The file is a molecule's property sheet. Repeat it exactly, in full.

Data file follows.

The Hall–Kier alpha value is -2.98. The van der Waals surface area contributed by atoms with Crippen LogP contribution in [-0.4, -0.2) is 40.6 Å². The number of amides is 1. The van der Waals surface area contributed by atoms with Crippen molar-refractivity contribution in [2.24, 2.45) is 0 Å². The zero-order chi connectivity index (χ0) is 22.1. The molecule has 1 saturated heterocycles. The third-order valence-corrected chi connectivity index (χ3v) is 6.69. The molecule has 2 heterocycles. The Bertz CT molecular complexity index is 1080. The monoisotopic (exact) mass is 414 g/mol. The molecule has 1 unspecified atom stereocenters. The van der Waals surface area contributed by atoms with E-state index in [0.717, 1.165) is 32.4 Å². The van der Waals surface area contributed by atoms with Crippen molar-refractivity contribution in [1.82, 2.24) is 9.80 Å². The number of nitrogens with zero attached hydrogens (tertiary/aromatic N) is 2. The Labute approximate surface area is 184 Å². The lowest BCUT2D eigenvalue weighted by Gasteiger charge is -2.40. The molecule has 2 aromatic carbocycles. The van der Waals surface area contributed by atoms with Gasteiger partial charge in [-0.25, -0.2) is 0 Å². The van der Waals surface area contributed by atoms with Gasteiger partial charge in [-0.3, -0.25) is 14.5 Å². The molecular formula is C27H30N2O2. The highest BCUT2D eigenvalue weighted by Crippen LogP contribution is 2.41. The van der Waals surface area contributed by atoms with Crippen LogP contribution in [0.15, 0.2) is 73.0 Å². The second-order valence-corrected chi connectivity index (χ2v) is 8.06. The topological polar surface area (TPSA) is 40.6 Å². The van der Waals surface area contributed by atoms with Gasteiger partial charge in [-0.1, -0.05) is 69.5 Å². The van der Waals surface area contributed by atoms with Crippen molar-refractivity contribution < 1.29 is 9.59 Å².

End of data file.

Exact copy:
The Hall–Kier alpha value is -2.98. The van der Waals surface area contributed by atoms with Crippen LogP contribution in [-0.4, -0.2) is 40.6 Å². The number of amides is 1. The van der Waals surface area contributed by atoms with Crippen molar-refractivity contribution in [2.24, 2.45) is 0 Å². The zero-order chi connectivity index (χ0) is 22.1. The molecule has 1 saturated heterocycles. The third-order valence-corrected chi connectivity index (χ3v) is 6.69. The molecule has 2 heterocycles. The Bertz CT molecular complexity index is 1080. The monoisotopic (exact) mass is 414 g/mol. The molecule has 1 unspecified atom stereocenters. The van der Waals surface area contributed by atoms with E-state index in [0.717, 1.165) is 32.4 Å². The van der Waals surface area contributed by atoms with Crippen molar-refractivity contribution in [1.82, 2.24) is 9.80 Å². The number of nitrogens with zero attached hydrogens (tertiary/aromatic N) is 2. The Labute approximate surface area is 184 Å². The lowest BCUT2D eigenvalue weighted by Gasteiger charge is -2.40. The molecule has 2 aromatic carbocycles. The van der Waals surface area contributed by atoms with Gasteiger partial charge in [-0.25, -0.2) is 0 Å². The van der Waals surface area contributed by atoms with Gasteiger partial charge in [-0.3, -0.25) is 14.5 Å². The molecular formula is C27H30N2O2. The highest BCUT2D eigenvalue weighted by Crippen LogP contribution is 2.41. The van der Waals surface area contributed by atoms with Crippen LogP contribution in [0.15, 0.2) is 73.0 Å². The second-order valence-corrected chi connectivity index (χ2v) is 8.06. The topological polar surface area (TPSA) is 40.6 Å². The van der Waals surface area contributed by atoms with Gasteiger partial charge in [-0.1, -0.05) is 69.5 Å². The van der Waals surface area contributed by atoms with Crippen molar-refractivity contribution < 1.29 is 9.59 Å².